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Now Offering Innovative Approaches to Mitral Valve Repair

For patients with severe mitral regurgitation, evidence of degenerative mitral valve disease on transesophageal echocardiography (TEE), and for those patients who are at high risk of surgical complications (based on the STS scoring system – see link), the Heart Valve Program at the AMITA Health Heart & Vascular Institute now offers an FDA-approved, minimally invasive procedure for mitral valve repair using the MitraClip® device.

The STS surgical risk score takes into account several patient- and procedure-related factors to estimate the risk of adverse outcomes of cardiac surgery, including death, stroke, prolonged hospital stay, and repeat surgery. Factors considered include the type of cardiac surgery, patient age, sex, health history, and experience and outcomes of previous surgeries.

Patients with mitral valve regurgitation who are referred to the Heart Valve Program at the AMITA Health Heart & Vascular Institute undergo a comprehensive evaluation to confirm the diagnosis and assess surgical risk. A cardiologist specializing in echocardiography and experienced in the MitraClip® procedure will perform a TEE to evaluate mitral valve anatomy, determine the severity and cause of the disease (and distinguish between a primary problem of the valve versus a problem of the heart muscle), and identify what part of the valve is involved. Potential candidates for the MitraClip® procedure are then reviewed by the entire multidisciplinary Heart Valve Program team—a mix of cardiologists and cardiac surgeons who work across disciplinary boundaries to discuss each patient’s needs and determine the most appropriate treatment approach. Primary care and referring physicians are kept informed of the patient’s workup and treatment.

The minimally invasive MitraClip® procedure is performed in the cardiac catheterization lab as an outpatient procedure with an overnight hospital stay. A catheter is inserted through the femoral vein (via a 1/2-inch incision in the groin). The catheter is directed by TEE and fluoroscopy from the right side to the left side of the heart and finally to the mitral valve. Threaded through the catheter, the MitraClip® (a 1-cm long titanium clip) is attached to the affected areas of the mitral valve leaflets. By bringing together the leaflets, blood is kept from flowing back into the left atrium and lungs, thereby reducing lung congestion.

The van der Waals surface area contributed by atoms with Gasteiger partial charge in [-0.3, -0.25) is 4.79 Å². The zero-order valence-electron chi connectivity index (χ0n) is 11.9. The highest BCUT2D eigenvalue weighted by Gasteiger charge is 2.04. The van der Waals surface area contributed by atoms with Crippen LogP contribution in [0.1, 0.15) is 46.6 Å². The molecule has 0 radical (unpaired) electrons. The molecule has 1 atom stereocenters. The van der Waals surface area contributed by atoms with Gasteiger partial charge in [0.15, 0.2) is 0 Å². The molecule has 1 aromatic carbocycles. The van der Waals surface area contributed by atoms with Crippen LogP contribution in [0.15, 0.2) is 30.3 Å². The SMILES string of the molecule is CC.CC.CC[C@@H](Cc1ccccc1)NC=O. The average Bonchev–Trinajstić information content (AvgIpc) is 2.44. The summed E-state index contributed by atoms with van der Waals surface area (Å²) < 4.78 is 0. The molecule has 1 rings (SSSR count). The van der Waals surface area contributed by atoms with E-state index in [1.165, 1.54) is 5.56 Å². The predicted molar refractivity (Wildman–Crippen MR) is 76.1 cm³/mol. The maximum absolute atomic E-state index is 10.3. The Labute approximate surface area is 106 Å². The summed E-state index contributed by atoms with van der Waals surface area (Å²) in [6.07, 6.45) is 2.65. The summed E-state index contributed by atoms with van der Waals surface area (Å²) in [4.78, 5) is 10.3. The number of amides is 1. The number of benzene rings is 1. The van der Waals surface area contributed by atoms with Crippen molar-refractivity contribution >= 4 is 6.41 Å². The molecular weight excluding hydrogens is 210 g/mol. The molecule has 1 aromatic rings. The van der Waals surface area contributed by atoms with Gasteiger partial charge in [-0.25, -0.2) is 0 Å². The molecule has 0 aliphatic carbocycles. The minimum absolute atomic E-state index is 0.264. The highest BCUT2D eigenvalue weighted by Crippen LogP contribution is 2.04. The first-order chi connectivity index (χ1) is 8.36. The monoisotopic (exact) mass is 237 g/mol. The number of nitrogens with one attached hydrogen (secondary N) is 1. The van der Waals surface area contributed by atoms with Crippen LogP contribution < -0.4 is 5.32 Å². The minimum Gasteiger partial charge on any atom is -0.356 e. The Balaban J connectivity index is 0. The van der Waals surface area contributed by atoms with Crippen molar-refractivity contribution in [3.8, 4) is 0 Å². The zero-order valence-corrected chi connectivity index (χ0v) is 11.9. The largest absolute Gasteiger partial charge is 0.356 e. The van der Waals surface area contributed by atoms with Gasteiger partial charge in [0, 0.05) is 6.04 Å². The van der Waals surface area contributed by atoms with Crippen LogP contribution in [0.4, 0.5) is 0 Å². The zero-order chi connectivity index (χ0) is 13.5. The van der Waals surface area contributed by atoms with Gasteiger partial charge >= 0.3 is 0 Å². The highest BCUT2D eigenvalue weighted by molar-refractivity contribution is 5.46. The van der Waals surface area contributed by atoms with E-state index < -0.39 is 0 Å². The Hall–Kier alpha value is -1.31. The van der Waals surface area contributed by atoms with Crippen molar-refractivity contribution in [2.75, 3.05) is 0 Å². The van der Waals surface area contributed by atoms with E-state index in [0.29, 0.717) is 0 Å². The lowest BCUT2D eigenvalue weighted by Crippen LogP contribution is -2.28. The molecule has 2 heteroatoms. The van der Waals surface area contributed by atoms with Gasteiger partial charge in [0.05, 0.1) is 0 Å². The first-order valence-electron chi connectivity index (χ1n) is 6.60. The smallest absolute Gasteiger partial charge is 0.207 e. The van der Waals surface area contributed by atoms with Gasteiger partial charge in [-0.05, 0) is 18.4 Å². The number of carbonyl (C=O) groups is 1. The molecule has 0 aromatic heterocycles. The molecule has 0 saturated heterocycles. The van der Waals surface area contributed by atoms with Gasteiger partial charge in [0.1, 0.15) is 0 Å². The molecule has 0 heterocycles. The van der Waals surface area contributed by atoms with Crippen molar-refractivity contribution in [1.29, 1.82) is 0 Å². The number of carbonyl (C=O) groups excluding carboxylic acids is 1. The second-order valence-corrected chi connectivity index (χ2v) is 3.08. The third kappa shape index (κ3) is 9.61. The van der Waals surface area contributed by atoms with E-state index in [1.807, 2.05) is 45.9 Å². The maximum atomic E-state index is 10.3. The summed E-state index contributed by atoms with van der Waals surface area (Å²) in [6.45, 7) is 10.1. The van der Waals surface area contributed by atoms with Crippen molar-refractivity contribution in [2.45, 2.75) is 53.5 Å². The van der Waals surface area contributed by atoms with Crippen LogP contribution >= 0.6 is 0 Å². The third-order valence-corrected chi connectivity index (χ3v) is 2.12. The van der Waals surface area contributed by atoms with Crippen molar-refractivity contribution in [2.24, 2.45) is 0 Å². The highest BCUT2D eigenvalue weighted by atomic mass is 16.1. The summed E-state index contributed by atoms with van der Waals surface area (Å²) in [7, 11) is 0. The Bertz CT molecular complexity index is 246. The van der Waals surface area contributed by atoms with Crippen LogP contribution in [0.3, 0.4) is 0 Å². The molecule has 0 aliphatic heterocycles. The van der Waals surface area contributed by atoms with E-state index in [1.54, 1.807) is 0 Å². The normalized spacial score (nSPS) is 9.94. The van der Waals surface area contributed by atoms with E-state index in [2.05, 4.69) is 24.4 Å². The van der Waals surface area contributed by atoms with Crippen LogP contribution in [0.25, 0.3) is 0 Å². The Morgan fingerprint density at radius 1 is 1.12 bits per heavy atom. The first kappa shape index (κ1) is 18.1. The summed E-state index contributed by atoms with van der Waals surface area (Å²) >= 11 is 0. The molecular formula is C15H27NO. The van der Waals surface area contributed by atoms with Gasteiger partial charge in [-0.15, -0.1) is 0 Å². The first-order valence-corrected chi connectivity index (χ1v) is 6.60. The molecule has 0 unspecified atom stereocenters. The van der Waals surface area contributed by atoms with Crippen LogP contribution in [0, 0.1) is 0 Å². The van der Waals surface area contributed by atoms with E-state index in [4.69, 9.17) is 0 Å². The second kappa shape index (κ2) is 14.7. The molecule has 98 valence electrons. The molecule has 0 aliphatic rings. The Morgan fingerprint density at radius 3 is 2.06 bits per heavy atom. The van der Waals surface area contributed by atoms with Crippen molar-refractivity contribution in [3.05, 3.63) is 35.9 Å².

The positioning of the clip and the amount of backflow are monitored during the procedure, and decisions to reposition the clip or place additional clips are made on the spot to avoid the need for a second procedure. Once the MitraClip® has been placed, the patient recovers overnight. The next day, a repeat transthoracic echo (TTE) is performed to verify clip placement and reduction in mitral valve regurgitation and the patient is discharged.

For most patients, placement of the MitraClip® is sufficient to reduce the amount of regurgitation through the mitral valve to a level that results marked improvement in patient symptoms and reduces hospital readmissions from heart failure.

At the AMITA Health Heart & Vascular Institute, all members of the MitraClip® team have undergone special training on the procedure. Dr. Barrow has extensive experience with MitraClip®, having performed close to 100 procedures during the one year of advanced structural training he underwent after his standard interventional cardiology fellowship. Dr. Shivaraju has done additional training in structural heart disease interventions at the German Heart Center in Munich and has extensive experience in performing these minimally invasive procedures.

All patients treated with the outpatient MitraClip® procedure at the AMITA Health Heart & Vascular Institute thus far have shown significant reductions in leakage and a significant improvement in symptoms.

Once a patient is referred to the Heart Valve Program for evaluation of mitral valve regurgitation, clinical coordinators Lynn Hickman and Lindsay Carroll keep in touch with the primary referring physician, the patient, and the patient’s family before and after any procedure. They coordinate scheduling, greet patients when they come to the clinic, follow-up with patients and family members the day after the procedure and make post-op follow-up calls. Patients usually follow-up with the Heart Valve Program care team a week after the MitraClip® procedure and the primary referring physician is updated on outcomes and symptoms. Most patients then return to their primary referring physician and follow-up with the Heart Valve Program care team at approximately one month and one year.

After her 90-year-old mother underwent the MitraClip® procedure, the patient’s daughter reported that “mom is all over the place now, doing better than she was years ago. It’s amazing that her recovery and the effect were so quick.”

In addition to MitraClip®, the AMITA Health Heart & Vascular Institute physicians perform various highly complex surgical and minimally invasive procedures, such as aortic abdominal aneurism repair, transcatheter aortic valve replacement (TAVR), and Watchman device placement (for patients with atrial fibrillation).

The highly specialized and extensively trained cardiologists and cardiac surgeons at the AMITA Health Heart & Vascular Institute, together with the entire team of nurses, technicians, and support staff, collaborate closely to deliver university-level care in the heart of the community. The AMITA Health Valve Clinic serves as a referral center for valvular heart disease for hospitals and physicians from AMITA Health hospitals and the surrounding communities.


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Firas Barrow, MD

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Anupama Shivaraju, MD

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